The Athletic Hair Policy

The 1968-69 Basketball Team

Maintaining natural black hair became a statement of cultural pride with the rise of Black Power. Stokley Carmichael stated, "We have to stop being ashamed of being black. We are not going to fry our hair anymore but they can start wearing their hair to look like us" (Joseph, 152).

The fall of 1968 marked the beginning of notable tensions between black students and the college. On September 30, Mr. John Coe, Director of Athletics and Assistant Professor of Physical Education, sent a letter to Monsignor Justin A. Driscoll, president of Loras College, to inform him of student disapproval of the current athletic hair policy.

Coe stated:

I want to communicate to you on our Athletic Policy regarding Team Members who desire to wear beards, goatees, long 'fussy' side burns, and excessive long hair (a well groomed mustache is not considered in this category).
The Athletic Department has the responsibility of establishing and enforcing codes of dress and conduct. We have greater exposure to the public than other discipline[s]. All safeguards must be taken to ensure that the image of Loras College is continually enhanced.
I feel strongly that all members of our Athletic Team must have that 'clean cut' appearance. Our current Athletic Staff gives support to this policy. These individuals who do not wish to sacrifice their beards, long hair, etc., for the duration of a respective sports season, will not be allowed to participate.
I have had several discussions on the matter, with Greg Rhodes, a Senior member of our 1968-69 Varsity Basketball Squad. The beard has great significance for Greg and he has decided to continue wearing the beard. I respect Greg Rhode's conviction and I am sure he understands our Athletic Department viewpoint.
…The remaining members of the 1968-69 Basketball team have heard our justification for the policy and their reaction is favorable.
I welcome the opportunity for further discussion on the matter at your convenience (1).
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1968 Loras College Purgold

On November 20th, President Driscoll notified the campus body that he made a committee "to decide whether or not the present policy on grooming is necessary for the advancement of a favorable image of Loras College” (2).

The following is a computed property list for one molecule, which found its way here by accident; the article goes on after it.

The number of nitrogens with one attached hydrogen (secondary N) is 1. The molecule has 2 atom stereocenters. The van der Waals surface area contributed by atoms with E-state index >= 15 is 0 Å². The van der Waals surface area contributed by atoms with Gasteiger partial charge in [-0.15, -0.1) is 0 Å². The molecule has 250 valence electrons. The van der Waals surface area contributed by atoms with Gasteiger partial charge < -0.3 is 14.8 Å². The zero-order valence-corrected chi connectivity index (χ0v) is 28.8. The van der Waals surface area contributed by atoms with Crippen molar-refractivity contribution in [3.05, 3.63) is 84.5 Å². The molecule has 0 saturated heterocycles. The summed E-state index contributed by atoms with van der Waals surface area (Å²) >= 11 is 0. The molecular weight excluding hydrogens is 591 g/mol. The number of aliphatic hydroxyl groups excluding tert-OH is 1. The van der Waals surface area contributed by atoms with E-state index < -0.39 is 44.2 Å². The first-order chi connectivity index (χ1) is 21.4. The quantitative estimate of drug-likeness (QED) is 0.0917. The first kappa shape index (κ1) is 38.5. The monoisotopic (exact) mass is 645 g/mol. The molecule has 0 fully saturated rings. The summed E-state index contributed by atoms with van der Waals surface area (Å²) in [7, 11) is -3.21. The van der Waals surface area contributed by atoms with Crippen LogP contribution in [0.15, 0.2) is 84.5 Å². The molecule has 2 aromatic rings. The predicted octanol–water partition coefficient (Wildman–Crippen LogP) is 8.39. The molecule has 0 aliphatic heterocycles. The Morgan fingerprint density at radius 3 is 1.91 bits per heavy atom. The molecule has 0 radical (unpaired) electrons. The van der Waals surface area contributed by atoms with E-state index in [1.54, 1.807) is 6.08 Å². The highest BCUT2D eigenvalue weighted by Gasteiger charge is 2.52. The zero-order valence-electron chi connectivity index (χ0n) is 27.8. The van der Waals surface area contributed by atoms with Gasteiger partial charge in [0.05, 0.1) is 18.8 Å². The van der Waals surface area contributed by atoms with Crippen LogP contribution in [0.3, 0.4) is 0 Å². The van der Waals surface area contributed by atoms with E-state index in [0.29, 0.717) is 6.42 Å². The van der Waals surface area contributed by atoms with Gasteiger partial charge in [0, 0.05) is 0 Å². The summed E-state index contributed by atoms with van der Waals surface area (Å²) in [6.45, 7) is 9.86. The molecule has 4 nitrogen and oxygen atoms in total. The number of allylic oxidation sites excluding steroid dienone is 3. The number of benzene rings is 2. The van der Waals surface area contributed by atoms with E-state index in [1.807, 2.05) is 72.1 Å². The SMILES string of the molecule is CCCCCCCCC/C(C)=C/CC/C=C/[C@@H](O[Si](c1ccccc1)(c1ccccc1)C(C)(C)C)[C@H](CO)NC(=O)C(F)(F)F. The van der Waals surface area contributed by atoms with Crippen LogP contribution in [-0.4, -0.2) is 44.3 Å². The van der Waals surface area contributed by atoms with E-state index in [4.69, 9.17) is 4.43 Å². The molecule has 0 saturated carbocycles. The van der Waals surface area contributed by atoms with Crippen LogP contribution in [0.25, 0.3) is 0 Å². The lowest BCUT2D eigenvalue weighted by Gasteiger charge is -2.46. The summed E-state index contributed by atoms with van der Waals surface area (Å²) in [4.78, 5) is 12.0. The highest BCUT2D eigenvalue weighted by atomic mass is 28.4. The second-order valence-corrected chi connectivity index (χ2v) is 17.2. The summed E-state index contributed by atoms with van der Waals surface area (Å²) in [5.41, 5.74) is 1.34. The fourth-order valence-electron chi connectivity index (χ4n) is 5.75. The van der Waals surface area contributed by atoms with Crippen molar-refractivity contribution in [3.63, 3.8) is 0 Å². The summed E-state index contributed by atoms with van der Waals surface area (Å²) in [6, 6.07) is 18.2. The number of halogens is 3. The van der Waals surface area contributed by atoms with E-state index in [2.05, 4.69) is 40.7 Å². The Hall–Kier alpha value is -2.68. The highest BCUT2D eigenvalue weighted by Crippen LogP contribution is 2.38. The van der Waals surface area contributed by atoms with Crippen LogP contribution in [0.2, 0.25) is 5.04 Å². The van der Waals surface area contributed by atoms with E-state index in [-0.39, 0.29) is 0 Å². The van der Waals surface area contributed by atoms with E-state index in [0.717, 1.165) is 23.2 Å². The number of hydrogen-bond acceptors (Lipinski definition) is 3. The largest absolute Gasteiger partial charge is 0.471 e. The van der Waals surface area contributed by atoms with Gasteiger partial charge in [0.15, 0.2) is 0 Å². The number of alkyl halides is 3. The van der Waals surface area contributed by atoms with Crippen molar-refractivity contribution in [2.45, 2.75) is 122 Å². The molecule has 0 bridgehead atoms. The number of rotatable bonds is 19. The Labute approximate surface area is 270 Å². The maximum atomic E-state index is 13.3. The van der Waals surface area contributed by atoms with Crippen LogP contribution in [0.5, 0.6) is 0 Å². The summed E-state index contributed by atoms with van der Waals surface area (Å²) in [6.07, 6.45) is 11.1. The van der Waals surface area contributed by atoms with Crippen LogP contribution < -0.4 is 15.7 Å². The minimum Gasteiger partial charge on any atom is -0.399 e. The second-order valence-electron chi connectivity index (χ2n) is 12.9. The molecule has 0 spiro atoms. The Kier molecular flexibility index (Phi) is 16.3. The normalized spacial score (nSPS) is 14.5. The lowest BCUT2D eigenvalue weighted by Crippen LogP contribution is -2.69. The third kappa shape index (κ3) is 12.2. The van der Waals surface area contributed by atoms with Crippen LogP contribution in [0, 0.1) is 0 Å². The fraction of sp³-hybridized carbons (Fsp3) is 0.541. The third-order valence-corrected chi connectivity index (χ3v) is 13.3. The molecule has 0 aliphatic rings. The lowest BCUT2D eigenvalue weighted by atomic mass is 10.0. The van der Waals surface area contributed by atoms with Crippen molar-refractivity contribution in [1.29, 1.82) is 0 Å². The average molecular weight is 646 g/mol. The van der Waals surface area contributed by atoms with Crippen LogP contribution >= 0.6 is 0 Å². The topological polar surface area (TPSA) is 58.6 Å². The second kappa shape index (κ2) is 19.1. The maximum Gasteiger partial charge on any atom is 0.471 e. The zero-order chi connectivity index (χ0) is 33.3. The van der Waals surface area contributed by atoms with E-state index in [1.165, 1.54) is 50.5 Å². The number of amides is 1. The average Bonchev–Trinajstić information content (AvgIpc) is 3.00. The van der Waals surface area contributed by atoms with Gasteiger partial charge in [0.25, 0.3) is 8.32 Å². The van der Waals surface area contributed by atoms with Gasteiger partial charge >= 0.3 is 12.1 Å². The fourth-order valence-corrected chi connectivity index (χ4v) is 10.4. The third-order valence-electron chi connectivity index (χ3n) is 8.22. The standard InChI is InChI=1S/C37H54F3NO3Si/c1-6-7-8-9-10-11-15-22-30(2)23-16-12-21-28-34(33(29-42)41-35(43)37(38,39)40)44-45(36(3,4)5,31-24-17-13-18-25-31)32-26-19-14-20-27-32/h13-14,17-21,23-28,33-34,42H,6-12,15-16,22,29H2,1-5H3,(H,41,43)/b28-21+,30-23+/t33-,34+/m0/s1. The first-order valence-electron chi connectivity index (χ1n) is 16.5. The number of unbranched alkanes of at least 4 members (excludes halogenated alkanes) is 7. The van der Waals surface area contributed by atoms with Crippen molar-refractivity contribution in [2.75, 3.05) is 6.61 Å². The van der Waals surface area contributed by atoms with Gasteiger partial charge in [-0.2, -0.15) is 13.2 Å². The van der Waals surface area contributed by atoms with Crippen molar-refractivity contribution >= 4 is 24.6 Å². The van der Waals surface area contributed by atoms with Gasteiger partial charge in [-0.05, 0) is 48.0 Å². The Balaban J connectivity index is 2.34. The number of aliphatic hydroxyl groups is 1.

President Driscoll appointed the following members to the committee:

  • Mr. John Coe (Athletic Director)

  • Mr. Robert Davies (Senate President)

  • Monsignor Timothy Gannon (Chairmen of the Athletic Committee)

  • Mr. Thomas Jackson (Basketball Captain)

  • Rev. Eugene C. Kutsch (Dean of Men)

The Ad Hoc Committee stated, “…after due consideration of the issues involved regarding the hair policy of the Loras College coaching staff does recommend to the staff that it abolish the policy in question” (3).

They continued:

It is recommended that a new policy be formulated by the Athletic Department and that
(a) it be a general statement on personal grooming
(b) it take into consideration the cultural differences regarding style of appearance
In conclusion we recognize the right of the Athletic Department to have and enforce a general policy on personal grooming and we commend the Athletic Department for their concern and solicitude for the enhancement of the image of Loras College (3).

In late March of 1969, nearly four months later, the Student Senate presented a fact-sheet on the lack of communication from the Loras College administration in regards to a handful of student concerns, one of which was the Athletic Department's hair policy. The fact-sheet stated, "After student inquiries were brought to his attention, President Driscoll appointed a committee to study the Athletic Department's policy. The committee recommended that the policy be changed and gave reasons for their recommendation. It was ignored by the president, however, who upheld the policy as it now stands" (4).

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Greg Rhodes, 1968 Loras College Purgold

President Driscoll responded to the Student Senate fact-sheet, stating,

"It is true that on November 20, 1968, I asked a 'Special Committee' to study the Athletic Department’s policy on grooming and hairstyles. I received that Committee's report, but I did not ignore it." He continued, "I weighed it long and carefully. I did not follow it; and I told the Athletic Department and the Loras Community that it is the 'considered judgment of this office that the present policy be allowed to stand for the duration of the year" (3).

The Ad Hoc Committee's recommendation for the policy to become "a general statement on personal grooming" was not implemented until the 1969-70 school year.

Greg Rhodes, the senior member of the varsity squad who took issue with the initial grooming policy in the fall of 1968, decided to quit the basketball team to maintain his facial hair. Rev. Kutsch, Dean of Men and member of the Ad Hoc Committee, later explained Rhodes's goatee to be “somewhat a cultural thing.”